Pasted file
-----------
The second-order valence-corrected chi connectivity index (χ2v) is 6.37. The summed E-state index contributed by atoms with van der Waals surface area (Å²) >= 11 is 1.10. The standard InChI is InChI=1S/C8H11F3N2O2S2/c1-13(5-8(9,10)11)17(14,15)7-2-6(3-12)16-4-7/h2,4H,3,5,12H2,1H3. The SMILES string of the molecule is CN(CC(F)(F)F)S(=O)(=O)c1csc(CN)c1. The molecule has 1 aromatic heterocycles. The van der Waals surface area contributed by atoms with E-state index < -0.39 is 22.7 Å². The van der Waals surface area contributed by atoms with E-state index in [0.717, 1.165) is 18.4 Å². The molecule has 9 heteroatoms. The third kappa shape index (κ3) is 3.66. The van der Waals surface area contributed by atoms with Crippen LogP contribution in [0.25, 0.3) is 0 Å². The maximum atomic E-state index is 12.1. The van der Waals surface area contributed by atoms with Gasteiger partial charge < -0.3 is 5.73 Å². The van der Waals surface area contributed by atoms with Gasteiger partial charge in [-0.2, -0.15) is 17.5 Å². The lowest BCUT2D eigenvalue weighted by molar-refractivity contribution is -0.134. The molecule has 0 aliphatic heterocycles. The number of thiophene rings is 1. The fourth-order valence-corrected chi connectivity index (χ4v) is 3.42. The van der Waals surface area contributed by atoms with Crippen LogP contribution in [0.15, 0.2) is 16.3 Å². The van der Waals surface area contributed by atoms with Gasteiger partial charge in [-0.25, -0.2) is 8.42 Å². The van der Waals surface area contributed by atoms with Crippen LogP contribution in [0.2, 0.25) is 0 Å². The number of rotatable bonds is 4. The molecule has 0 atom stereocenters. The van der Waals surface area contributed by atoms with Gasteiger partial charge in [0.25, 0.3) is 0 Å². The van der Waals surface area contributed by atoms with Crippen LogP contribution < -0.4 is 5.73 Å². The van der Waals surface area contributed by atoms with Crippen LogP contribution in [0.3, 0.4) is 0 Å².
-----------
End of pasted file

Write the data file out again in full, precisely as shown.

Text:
The second-order valence-corrected chi connectivity index (χ2v) is 6.37. The summed E-state index contributed by atoms with van der Waals surface area (Å²) >= 11 is 1.10. The standard InChI is InChI=1S/C8H11F3N2O2S2/c1-13(5-8(9,10)11)17(14,15)7-2-6(3-12)16-4-7/h2,4H,3,5,12H2,1H3. The SMILES string of the molecule is CN(CC(F)(F)F)S(=O)(=O)c1csc(CN)c1. The molecule has 1 aromatic heterocycles. The van der Waals surface area contributed by atoms with E-state index < -0.39 is 22.7 Å². The van der Waals surface area contributed by atoms with E-state index in [0.717, 1.165) is 18.4 Å². The molecule has 9 heteroatoms. The third kappa shape index (κ3) is 3.66. The van der Waals surface area contributed by atoms with Crippen LogP contribution in [0.25, 0.3) is 0 Å². The maximum atomic E-state index is 12.1. The van der Waals surface area contributed by atoms with Gasteiger partial charge < -0.3 is 5.73 Å². The van der Waals surface area contributed by atoms with Gasteiger partial charge in [-0.2, -0.15) is 17.5 Å². The lowest BCUT2D eigenvalue weighted by molar-refractivity contribution is -0.134. The molecule has 0 aliphatic heterocycles. The number of thiophene rings is 1. The fourth-order valence-corrected chi connectivity index (χ4v) is 3.42. The van der Waals surface area contributed by atoms with Crippen LogP contribution in [0.15, 0.2) is 16.3 Å². The van der Waals surface area contributed by atoms with Gasteiger partial charge in [-0.25, -0.2) is 8.42 Å². The van der Waals surface area contributed by atoms with Crippen LogP contribution in [0.2, 0.25) is 0 Å². The number of rotatable bonds is 4. The molecule has 0 atom stereocenters. The van der Waals surface area contributed by atoms with Gasteiger partial charge in [0.25, 0.3) is 0 Å². The van der Waals surface area contributed by atoms with Crippen LogP contribution < -0.4 is 5.73 Å². The van der Waals surface area contributed by atoms with Crippen LogP contribution in [0.3, 0.4) is 0 Å².